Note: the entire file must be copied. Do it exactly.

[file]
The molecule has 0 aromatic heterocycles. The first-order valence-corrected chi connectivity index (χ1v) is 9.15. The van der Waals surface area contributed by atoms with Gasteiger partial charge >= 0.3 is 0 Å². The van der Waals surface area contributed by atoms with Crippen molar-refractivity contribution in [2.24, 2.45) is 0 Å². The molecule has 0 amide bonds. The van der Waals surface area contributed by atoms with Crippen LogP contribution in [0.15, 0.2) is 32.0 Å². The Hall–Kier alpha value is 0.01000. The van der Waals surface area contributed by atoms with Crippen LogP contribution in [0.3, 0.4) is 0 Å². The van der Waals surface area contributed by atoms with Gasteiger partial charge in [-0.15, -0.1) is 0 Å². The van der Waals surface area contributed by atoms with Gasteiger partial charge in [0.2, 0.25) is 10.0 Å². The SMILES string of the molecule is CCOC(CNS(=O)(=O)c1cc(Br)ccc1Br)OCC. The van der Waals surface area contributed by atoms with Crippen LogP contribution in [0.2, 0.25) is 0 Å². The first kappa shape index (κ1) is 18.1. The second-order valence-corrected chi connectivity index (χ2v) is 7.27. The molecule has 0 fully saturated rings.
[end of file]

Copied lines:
The molecule has 0 aromatic heterocycles. The first-order valence-corrected chi connectivity index (χ1v) is 9.15. The van der Waals surface area contributed by atoms with Gasteiger partial charge >= 0.3 is 0 Å². The van der Waals surface area contributed by atoms with Crippen molar-refractivity contribution in [2.24, 2.45) is 0 Å². The molecule has 0 amide bonds. The van der Waals surface area contributed by atoms with Crippen LogP contribution in [0.15, 0.2) is 32.0 Å². The Hall–Kier alpha value is 0.01000. The van der Waals surface area contributed by atoms with Crippen LogP contribution in [0.3, 0.4) is 0 Å². The van der Waals surface area contributed by atoms with Gasteiger partial charge in [-0.15, -0.1) is 0 Å². The van der Waals surface area contributed by atoms with Gasteiger partial charge in [0.2, 0.25) is 10.0 Å². The SMILES string of the molecule is CCOC(CNS(=O)(=O)c1cc(Br)ccc1Br)OCC. The van der Waals surface area contributed by atoms with Crippen LogP contribution in [0.2, 0.25) is 0 Å². The first kappa shape index (κ1) is 18.1. The second-order valence-corrected chi connectivity index (χ2v) is 7.27. The molecule has 0 fully saturated rings.